New York Times Profiles Apple's App Store

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Apr 12, 2001
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New York Times Profiles Apple's App Store



The New York Times yesterday published a lengthy feature article on Apple's iPhone and the App Store, calling them a "game changer" in the field of telephony and mobile applications. While the article provides little in the way of new information, the prominent story is part of a recent push by Apple executives to share their vision for the App Store and to address concerns from customers and iPhone developers over the App Store approval process.

In discussing the "game changing" nature of the App Store, the report quotes a "giddy" Apple senior vice president Phil Schiller, who has been Apple's primary point person for the media, particularly when it comes to the App Store.
"I absolutely think this is the future of great software development and distribution," Mr. Schiller says. "The idea that anyone, all the way from an individual to a large company, can create software that is innovative and be carried around in a customer's pocket is just exploding. It's a breakthrough, and that is the future, and every software developer sees it."
Addressing the issue of the App Store approval process, the report sees it as a "necessary evil" in order to provide a safe and secure repository of applications for customers' use. Regardless, Schiller claims that the vast majority of applications have little problem receiving approval, although there are occasional issues that crop up and the company appreciates the feedback it receives.
"I think, by and large, we do a very good job there," Mr. Schiller said. "Sometimes we make a judgment call both ways, that people give us feedback on, either rejecting something that perhaps on second consideration shouldn't be, or accepting something that on second consideration shouldn’t be."
The article also compares the App Store's revolutionary impact on mobile applications to the iTunes Store's impact on the digital music industry, noting that while the App Store is part of the iTunes Store experience, it is a vastly different operation.
"A rocket ship is even too small of an analogy," says Eddy Cue, Apple's vice president for iTunes, of the App Store's popularity. "We've been able to leverage a lot of our iTunes technology for the App Store. But it's completely different. We're reviewing all of those apps. We really don't have to review each and every song."
But Apple is not alone in the industry, and the report highlights efforts on other platforms and how they differ from Apple's approach. Some companies, such as Research in Motion and Microsoft, acknowledge Apple's huge lead in the application market with over 100,000 applications and instead claim to be focused on the quality of their smaller application libraries. Others, such as Palm and Google, are offering a simpler or non-existent review process, touting unfettered access and content as their selling points.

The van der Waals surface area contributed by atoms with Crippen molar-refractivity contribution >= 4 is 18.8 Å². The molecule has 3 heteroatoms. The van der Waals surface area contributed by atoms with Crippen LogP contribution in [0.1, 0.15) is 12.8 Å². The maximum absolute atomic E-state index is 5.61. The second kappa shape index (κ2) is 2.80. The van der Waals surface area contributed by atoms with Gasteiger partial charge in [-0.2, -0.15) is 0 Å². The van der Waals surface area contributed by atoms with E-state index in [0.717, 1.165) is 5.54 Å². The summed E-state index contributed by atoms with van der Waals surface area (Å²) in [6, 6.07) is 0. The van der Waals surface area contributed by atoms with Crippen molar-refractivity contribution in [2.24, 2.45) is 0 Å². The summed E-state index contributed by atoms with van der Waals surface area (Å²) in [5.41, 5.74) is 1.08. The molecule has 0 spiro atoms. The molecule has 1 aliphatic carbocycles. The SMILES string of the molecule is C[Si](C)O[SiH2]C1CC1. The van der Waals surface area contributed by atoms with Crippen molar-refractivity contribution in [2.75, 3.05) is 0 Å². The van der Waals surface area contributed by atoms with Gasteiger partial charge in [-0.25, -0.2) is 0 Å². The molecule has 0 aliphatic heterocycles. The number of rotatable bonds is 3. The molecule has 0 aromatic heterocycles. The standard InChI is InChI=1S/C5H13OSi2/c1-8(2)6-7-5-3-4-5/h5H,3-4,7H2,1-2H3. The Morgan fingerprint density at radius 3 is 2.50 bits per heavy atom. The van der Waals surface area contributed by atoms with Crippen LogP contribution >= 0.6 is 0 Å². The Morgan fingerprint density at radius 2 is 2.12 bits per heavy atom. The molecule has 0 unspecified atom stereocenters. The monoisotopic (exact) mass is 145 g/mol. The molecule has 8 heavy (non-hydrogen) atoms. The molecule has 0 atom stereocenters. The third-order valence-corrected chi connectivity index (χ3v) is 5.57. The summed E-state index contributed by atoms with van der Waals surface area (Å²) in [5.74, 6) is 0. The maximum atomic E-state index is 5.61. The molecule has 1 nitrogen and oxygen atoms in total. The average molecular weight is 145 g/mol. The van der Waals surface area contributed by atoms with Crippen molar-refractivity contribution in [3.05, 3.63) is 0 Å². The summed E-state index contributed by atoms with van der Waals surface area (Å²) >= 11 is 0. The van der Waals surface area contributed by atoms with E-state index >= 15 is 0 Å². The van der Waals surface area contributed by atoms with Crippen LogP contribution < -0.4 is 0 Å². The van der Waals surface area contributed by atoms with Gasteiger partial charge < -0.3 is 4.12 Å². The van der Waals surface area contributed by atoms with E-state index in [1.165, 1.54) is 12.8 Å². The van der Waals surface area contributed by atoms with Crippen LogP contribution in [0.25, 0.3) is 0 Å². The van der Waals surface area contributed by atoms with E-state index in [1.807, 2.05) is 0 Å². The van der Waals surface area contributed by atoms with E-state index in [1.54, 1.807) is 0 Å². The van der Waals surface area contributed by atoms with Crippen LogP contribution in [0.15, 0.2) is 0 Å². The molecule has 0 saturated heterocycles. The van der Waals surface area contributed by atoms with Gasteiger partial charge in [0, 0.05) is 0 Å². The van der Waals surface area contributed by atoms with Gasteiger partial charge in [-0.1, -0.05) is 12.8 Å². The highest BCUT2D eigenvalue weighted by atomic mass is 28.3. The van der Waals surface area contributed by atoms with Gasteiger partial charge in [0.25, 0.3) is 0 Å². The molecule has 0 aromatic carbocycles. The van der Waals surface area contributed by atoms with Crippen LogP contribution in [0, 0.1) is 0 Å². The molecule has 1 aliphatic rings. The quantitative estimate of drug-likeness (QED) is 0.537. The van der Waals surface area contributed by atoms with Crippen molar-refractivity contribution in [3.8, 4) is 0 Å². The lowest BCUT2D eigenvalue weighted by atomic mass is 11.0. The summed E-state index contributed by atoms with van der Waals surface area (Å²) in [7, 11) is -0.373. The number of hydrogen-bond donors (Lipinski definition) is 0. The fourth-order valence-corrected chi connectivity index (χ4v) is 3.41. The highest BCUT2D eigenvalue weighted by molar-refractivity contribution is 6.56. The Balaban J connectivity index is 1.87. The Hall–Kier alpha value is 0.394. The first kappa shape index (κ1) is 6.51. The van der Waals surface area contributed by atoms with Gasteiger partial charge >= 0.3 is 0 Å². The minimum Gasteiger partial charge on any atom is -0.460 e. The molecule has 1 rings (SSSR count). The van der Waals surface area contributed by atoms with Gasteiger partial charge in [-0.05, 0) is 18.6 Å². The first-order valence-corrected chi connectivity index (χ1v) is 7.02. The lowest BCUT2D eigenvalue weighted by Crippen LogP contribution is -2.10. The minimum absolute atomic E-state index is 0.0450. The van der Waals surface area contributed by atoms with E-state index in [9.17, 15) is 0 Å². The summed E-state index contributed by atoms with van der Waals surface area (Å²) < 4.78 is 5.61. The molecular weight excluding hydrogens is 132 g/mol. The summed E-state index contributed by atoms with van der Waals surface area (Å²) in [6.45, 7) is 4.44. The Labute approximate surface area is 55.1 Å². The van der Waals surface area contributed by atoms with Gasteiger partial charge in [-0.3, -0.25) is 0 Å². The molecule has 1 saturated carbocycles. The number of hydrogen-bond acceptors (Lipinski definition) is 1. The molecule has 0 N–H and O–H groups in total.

Regardless of how things turn out in the future, the report's conclusion is that Apple's iPhone and App Store will almost certainly be seen as a "turning point" in the mobile communications industry, marking the transition of mobile phones into mobile computers.

Article Link: New York Times Profiles Apple's App Store
 

Vandam500

macrumors 68000
Sep 29, 2008
1,821
54
Hopefully the approval process is improved though. Lots of angry developers and what not. Nice article though.
 

*LTD*

macrumors G4
Feb 5, 2009
10,703
1
Canada
But Apple is not alone in the industry, and the report highlights efforts on other platforms and how they differ from Apple's approach. Some companies, such as Research in Motion and Microsoft, acknowledge Apple's huge lead in the application market with over 100,000 applications and instead claim to be focused on the quality of their smaller application libraries. Others, such as Palm and Google, are offering a simpler or non-existent review process, touting unfettered access and content as their selling points.

The also-rans have a long way to go - not just in terms of apps, but in terms of App Store interface usability. And come the next iPhone Apple will be that much further ahead in all areas.
 

chrisd1974

macrumors member
Jul 21, 2009
46
0
London, UK
I just had an idea on the approval process, when he compared it to iTunes.

iTunes album = app
iTunes artist = app store publisher
iTunes studio / label = app store 'nothing'

So they could create some 'sub stores' - within the iTunes store, who could approve content directly, to spread the approval load around. Nothing stopping them having their own store too (like the iTunes exclusive albums they issue from time to time)

That way they would avoid a lot of potential monopoly / gatekeeper criticisms.

The 'sub stores' needn't be visible, they could be completely hidden to the end user. Although I can see applications where they would be brought forward for marketing purposes.

Just a suggestion
 

Doctor Q

Administrator
Staff member
Sep 19, 2002
37,680
3,792
Los Angeles